Although it might not feel like it yet, spring is officially here and we are fortunate to have a vibrant waterfront and many green spaces to enjoy here in Boston as the weather turns warmer. Charlie Moffat, Executive Secretary for the Boston Conservation Commission, is on the front lines of protecting Boston’s natural resources. This week, we sat down with her to learn more about her work, the Conservation Commission, and how Bostonians can help protect our natural resources and amenities in our City’s “backyard.”

Tell us a bit about your background and how it fits in with your work here with the Boston Conservation Commission?

With a background in Marine Ecology and Environment Management, my previous work includes reviewing proposed projects and their impacts to protected habitats and species. I’ve also worked on developing new marine protected areas, as well as coordinating the sustainable management of the largest estuary system in the UK. This nature conservation work experience aligned very well with my current work here with the Boston Conservation Commission.

The Boston Conservation Commission serves to protect and preserve natural open space areas as well as wetland resource areas within the City of Boston. The Commission is comprised of seven Commissioners who are appointed by the Mayor. Our Commissioners have a range of expertise including waterfront planning, water and sewer services, parks and open management, fisheries management, and climate adaptation and preparedness. From new developments to restoration projects, the Commission provides input and issues permits within and around Boston’s rivers, ponds, floodways, and harbor. The Commission’s work helps ensure growth in Boston is sustainable and does not compromise our natural resources and greenspace.

What are wetlands and why are they important? Do we have wetlands in the City of Boston?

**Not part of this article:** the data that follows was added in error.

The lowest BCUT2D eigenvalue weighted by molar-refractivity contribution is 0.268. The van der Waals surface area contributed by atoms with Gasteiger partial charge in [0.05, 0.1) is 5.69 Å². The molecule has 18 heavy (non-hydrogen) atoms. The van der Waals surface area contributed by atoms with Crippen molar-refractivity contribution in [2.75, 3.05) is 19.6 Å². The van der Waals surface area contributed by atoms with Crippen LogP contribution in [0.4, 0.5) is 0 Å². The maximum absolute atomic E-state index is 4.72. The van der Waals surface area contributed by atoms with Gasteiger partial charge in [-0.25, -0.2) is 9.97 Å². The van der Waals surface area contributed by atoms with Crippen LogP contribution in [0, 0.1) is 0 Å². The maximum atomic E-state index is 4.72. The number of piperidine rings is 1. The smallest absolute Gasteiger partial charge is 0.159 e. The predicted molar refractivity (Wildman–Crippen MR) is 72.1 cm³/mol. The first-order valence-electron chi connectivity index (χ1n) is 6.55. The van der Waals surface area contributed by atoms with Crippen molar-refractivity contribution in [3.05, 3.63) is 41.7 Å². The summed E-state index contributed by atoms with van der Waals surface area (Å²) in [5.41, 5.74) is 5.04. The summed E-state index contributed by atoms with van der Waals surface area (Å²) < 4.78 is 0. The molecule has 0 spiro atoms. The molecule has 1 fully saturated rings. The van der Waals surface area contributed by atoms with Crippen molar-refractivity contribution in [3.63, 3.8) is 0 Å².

The term “wetlands” refers to a wide range of ecosystems where water covers the soil, or is present at or near the surface of the soil for all or some parts of the year. Wetlands serve as a buffer for coastal areas, protecting people and infrastructure from waves and erosion. They help storing flood water, providing wildlife habitat, mitigation the impacts of stormwater and pollutants, and providing filtration for drinking water. Examples of wetlands in our City include the Belle Isle Marsh in East Boston (salt marsh), the shorelines of the Boston Harbor Islands (estuarine and marine intertidal wetlands), and of course, Boston Harbor and its coastal banks and beaches. Not only are wetlands vital to the City’s natural environment, they also play an important in generating tourism and recreational opportunities – an economic factor for our City’s growth.

How will the changing climate affect our local wetlands, and how would it impact the City of Boston?

As sea level rises, coastal areas such as salt marshes, beaches and dune systems may be lost. In the absence of coastal development, such areas would migrate inland, however since most of our coastline is developed, we risk losing these natural assets entirely. These areas provide critical habitats for a diverse range of species. For example, salt marshes and estuaries serve as a nursery ground for fish, shellfish, and many types of invertebrates. Salt marshes also absorbs a large amount of carbon dioxide, provide protection to inland areas, and filter pollutants.IMG_3867